Pearl #2. During another period, when he was in middle school, he became more explosive each week.  One day, his 10-year old brother had had enough of the safety plan where he removed himself, getting out of the path of the storm.  Instead, he provoked the confrontation he knew was coming and it got physical before I could get between them.  In family therapy that week, I despaired, “I don’t think they will ever be able to simply be in the same room with each other.”  The therapist commiserated then offered this: “Your son does pretty well with adults and not as well with children.  When his brother is an adult, they will probably be able to restart their relationship on a positive note.”  Part of me was disbelieving – she didn’t see the horrible fight! – but part of me held on to that idea with both hands.  It turned out to be true.

Pearl #3. A couple of years later, still during middle school, we went through a tough period of medication trials, dosage changes, weaning off and still more trials.  My son had never been on a medication combination that worked well, but until then he’d had periods where his symptoms had lessened, his sleep or focus or moods had improved.  I filled out charts, trying to track whether his mood swings had slowed or his suicidal thoughts had abated.  I concentrated on the medications wondering about their direct impact.  As his medication trials seemed to offer hope, then withdraw it, my hopes soared and crashed as well.

Of course, I kept his therapist in the loop.  One day she remarked, “Medication is intended to be an adjunct to therapy.  In the best of worlds, it calms the mind, sharpens the focus, evens out the mood and helps people be more available to therapy.  So that therapy can be successful.”  I looked at her, light bulbs turning on above my head.  Until that moment, I had measured the success of medication by the relief of my son’s symptoms and hadn’t given this much thought.  Now I did.  When I explained it to him, he got it, too.  I changed my thinking about medication that day and it stayed changed.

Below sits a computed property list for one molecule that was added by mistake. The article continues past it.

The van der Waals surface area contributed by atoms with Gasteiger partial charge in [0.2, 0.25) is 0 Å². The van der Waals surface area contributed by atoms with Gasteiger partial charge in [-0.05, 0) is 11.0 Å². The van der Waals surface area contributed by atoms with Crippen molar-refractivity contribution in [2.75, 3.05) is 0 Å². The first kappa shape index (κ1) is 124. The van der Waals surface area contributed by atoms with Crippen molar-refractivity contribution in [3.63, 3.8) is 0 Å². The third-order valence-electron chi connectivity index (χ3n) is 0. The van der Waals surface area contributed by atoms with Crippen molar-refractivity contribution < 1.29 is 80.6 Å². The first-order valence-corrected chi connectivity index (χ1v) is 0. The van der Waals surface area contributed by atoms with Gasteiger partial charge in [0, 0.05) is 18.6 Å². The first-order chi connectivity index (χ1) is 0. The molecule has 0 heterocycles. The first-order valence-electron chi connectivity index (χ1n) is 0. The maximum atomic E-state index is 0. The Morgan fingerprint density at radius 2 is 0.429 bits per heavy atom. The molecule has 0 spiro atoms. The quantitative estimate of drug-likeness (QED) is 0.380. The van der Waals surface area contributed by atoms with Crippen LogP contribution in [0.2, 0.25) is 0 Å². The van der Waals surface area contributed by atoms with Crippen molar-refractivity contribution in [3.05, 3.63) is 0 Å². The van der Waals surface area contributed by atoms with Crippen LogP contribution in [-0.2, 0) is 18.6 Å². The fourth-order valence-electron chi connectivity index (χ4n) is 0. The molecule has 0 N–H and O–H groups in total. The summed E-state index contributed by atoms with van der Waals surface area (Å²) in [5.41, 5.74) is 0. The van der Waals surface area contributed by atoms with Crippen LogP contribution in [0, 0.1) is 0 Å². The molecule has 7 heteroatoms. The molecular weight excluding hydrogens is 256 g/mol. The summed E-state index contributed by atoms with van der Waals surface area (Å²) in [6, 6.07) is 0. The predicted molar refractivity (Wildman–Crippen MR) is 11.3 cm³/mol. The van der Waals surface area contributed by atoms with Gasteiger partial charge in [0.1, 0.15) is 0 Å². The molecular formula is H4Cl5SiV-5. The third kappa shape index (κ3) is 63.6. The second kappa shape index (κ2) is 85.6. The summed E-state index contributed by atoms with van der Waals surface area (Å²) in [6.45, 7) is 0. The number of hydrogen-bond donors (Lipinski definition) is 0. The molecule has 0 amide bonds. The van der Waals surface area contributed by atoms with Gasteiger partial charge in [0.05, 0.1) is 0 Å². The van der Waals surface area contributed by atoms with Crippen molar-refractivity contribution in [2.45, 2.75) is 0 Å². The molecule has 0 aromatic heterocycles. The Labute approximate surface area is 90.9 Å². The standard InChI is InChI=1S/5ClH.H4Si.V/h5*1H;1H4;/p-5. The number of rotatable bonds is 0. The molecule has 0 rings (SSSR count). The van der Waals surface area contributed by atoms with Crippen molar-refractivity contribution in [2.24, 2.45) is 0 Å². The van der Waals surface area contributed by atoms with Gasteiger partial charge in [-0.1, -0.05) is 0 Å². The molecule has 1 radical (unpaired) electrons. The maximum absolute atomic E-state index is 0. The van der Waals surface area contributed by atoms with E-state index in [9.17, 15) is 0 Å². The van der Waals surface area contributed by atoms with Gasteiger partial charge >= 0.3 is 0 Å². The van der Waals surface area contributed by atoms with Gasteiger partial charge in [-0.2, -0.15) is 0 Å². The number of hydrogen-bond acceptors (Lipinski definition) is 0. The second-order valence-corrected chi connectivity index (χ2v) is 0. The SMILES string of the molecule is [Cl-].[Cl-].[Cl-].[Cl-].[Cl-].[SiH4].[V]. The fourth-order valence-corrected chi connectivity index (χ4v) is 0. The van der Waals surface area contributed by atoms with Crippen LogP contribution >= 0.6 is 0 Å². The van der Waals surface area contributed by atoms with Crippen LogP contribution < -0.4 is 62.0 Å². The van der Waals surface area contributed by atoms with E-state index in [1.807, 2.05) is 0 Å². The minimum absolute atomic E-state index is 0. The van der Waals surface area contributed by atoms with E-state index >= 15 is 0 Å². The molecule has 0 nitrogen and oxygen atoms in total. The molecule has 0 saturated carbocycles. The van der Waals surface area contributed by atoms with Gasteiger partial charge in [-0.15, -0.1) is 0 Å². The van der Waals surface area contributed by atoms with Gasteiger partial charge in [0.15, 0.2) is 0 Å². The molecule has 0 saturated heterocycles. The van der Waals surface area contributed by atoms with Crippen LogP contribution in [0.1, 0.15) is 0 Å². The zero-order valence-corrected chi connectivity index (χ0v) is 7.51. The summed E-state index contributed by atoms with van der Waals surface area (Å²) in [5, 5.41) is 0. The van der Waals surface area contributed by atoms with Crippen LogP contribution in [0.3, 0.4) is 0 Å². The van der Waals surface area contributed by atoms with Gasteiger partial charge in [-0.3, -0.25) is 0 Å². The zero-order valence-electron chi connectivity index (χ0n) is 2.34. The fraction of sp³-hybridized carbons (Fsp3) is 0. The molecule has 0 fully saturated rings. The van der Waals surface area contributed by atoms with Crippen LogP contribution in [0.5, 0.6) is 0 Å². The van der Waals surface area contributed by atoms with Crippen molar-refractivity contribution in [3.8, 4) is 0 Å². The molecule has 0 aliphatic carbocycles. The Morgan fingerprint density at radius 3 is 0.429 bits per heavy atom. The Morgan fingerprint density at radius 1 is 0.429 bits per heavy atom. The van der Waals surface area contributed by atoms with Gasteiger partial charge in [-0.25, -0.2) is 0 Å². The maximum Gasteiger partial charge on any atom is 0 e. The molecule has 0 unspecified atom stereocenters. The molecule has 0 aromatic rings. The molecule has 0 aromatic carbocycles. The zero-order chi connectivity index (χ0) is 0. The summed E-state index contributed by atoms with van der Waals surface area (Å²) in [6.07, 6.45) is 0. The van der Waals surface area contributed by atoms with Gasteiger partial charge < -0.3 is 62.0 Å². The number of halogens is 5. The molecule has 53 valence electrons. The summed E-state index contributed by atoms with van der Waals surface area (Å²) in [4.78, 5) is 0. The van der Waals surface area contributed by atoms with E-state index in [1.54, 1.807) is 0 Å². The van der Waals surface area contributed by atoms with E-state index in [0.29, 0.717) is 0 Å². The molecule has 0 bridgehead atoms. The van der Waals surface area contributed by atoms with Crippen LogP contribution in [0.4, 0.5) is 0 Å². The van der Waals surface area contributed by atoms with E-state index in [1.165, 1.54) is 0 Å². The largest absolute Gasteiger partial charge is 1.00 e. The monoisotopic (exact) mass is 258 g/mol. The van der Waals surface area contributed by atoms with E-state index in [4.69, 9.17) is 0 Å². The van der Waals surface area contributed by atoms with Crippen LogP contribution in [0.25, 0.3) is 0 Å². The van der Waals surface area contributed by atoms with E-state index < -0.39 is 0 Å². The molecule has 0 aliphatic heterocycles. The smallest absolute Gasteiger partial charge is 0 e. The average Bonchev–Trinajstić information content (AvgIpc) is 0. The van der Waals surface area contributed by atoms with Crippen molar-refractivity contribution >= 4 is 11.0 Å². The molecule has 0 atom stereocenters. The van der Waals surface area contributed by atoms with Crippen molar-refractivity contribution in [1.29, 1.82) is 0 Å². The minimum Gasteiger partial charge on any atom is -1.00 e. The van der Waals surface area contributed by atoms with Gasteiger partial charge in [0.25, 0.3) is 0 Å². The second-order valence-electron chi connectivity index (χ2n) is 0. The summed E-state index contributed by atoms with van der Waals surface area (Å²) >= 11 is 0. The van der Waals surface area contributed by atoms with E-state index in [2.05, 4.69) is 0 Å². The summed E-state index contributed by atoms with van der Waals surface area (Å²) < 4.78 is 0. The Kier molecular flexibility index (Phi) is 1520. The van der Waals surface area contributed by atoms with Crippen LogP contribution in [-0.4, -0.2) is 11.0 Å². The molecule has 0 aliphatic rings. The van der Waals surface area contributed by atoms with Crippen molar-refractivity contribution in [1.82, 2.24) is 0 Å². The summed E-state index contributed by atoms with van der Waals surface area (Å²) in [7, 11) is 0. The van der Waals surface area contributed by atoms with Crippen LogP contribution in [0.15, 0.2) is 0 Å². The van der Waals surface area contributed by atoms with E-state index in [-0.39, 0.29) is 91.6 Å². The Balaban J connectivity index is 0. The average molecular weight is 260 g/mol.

Pearl #4.  My son was a little boy, a first grader, when he first blurted out that he wanted to die.  I was horrified and hoped never to hear it again.  But I heard  it again a couple of weeks later.  Soon he said it almost every day and also developed crying jags, meltdowns, nightmares and phobias.  I longed for a day, just one, when he wasn’t sad, scared, angry or unpredictable.  “How do we cure him?” I asked his therapist.  “How do we make him better?”  “It works like this,” she told me.  “We find treatments and things to do that make the outbursts less intense.  We give him care that makes the sad or angry times farther apart.”  I had a difficult time letting go of the idea of a cure.  I wanted to see him not just better, but all better.  But I learned to be glad to see the time between meltdowns grow – even if at other times it collapsed again.  I watched for days when he was less sad and less fearful of a million different things.  I adjusted my idea of what progress looked like.

It wasn’t until he was older and experienced less emotional chaos that my son could form a therapeutic relationship.  But I did.  Sometimes it was his therapists who guided my thinking and coached my approach to him.  Maybe that was just as important.